What’s More Important, Air-Sealing or Insulation?
A reader planning a new house wonders how to best use a limited construction budget
Green Building Advisor reader Ani Brown is getting ready to build a new house, and like most people in her position Brown will have to make some important choices on how to make the most of a limited construction budget.
Her immediate concern is insulation and air-sealing, two related details that will have a lot to do with how comfortable and durable the new house will be.
Brown has talked to many builders, most of whom are offering a "standard" insulation package consisting of fiberglass batts in the wall, and no separate air-control layer other than drywall or plugging holes discovered in blower-door testing.
Brown recognizes batt insulationInsulation, usually of fiberglass or mineral wool and often faced with paper, typically installed between studs in walls and between joists in ceiling cavities. Correct installation is crucial to performance. can be difficult to install correctly, suggesting that spray-in insulation might be a better choice.
"But, one can argue that no matter what the product is (batt or spray); if it is installed incorrectly it will be a problem," she writes in a Q&A post at GBAGreenBuildingAdvisor.com. "One can also argue that it is not the type of insulation that is being used that is of importance, but the ability to control air flow in an assembly. Meaning that if proper controls are put in place to control air flow, it does not matter as much what insulation material is used or if it is installed properly as long as it meets the required R-values of the code."
In a perfect world, a new house would include insulation that is installed correctly as well as effective air-sealing. "But," Brown adds, "if additional money is not available for both, what would be best to spend money on? Better installed insulation like a spray product or better air flow controls?"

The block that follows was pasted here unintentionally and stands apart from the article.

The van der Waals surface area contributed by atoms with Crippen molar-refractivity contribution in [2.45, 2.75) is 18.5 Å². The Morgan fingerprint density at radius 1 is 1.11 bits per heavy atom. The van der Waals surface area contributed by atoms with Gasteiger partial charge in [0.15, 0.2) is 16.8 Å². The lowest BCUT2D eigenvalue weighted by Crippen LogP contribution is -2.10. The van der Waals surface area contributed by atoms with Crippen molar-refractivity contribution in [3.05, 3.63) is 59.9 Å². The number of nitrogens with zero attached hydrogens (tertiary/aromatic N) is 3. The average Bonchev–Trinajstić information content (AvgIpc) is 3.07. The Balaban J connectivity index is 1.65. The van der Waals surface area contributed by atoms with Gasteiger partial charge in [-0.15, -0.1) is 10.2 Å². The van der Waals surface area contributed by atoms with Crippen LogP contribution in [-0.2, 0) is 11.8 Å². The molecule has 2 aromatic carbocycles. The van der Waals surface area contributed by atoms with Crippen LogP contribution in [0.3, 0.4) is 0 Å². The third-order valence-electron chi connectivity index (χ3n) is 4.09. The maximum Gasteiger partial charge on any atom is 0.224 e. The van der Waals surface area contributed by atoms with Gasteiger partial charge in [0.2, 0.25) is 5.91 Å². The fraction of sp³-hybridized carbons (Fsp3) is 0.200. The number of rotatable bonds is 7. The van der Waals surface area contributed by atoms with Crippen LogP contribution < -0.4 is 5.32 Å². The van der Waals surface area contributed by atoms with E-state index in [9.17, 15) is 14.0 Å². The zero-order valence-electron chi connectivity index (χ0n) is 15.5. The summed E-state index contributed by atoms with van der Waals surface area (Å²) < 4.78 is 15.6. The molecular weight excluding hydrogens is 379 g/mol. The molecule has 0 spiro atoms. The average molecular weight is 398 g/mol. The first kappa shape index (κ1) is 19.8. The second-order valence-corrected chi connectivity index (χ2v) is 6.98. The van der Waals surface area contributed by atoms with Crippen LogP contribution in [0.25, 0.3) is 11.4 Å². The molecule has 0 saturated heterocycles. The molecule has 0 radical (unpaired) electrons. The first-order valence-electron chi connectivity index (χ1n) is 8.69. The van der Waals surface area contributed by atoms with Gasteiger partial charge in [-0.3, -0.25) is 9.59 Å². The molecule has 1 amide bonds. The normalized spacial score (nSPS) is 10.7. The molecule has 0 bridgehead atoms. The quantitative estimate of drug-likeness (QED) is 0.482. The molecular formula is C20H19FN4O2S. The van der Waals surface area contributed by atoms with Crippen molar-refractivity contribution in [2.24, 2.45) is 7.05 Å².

The same concern was the focus of a Q&A Spotlight in 2010 and makes a return appearance here.
Find the right builder
In addition to suggesting a few insulation specifics, David Meiland recommends that Brown find the right builder, for without that much the project won't go smoothly.
"Really, it shouldn't cost much more to do a much better job, but you have to find the people who have already done it at least once," Meiland writes. "If your builder is saying 'What?' about this stuff then you have an uphill battle."
Judging by what Brown has learned so far, that's not going to be easy.
"Most [contractors] I talk with," Brown says, "when I say ‘air sealing’ just refer me to the drywall, or say that is what the Tyvek (building wrap) or vapor barrier is for."
She's talked with ten builders (and has yet to sign a contract), and all of them say they'll do whatever it is Brown wants, but they "seem to find many excuses and reasons to talk me out of any sort of insulation other than fiberglass batts.
"I just get more depressed at this," she continues. "They all say that they can pass a blower door test."
If you have to choose one, go with air-sealing
To GBA senior editor Martin Holladay, Brown's query about air sealing or insulation is almost like asking which of the two she should do incorrectly.
"But if we boil your question down to its essence — ‘What's more important, air sealing or R-value?’ — the answer is clear," he adds. "Air sealing always comes first. So find a contractor who understands the need to pay attention to airtightness.
"Ideally, you need to keep looking for a contractor who understands the issues we're talking about, and who cares enough to do a good job," Holladay says. "If you can't find that person, then none of these discussions matters."
As to Brown's comment that builders she's spoken with all say their houses "can pass a blower door test," Holladay suggests asking what they typically get for a result. A result of 1 or less air changes per hour at 50 pascals of pressure (ach50) is very good, he says, while 1 to 2 is good, and more than 3 is "not very impressive."
Don't wait until the house is finished before testing with a blower door, says Lucy Foxworth, and consider requiring the builder meet a specific air-tightness level. If the house doesn't reach that standard, require the builder to go back and plug the holes.
Two tests — one after framing when doors and windows have been installed, and another after the drywall is up — would give Brown a chance to do something if the results were below par.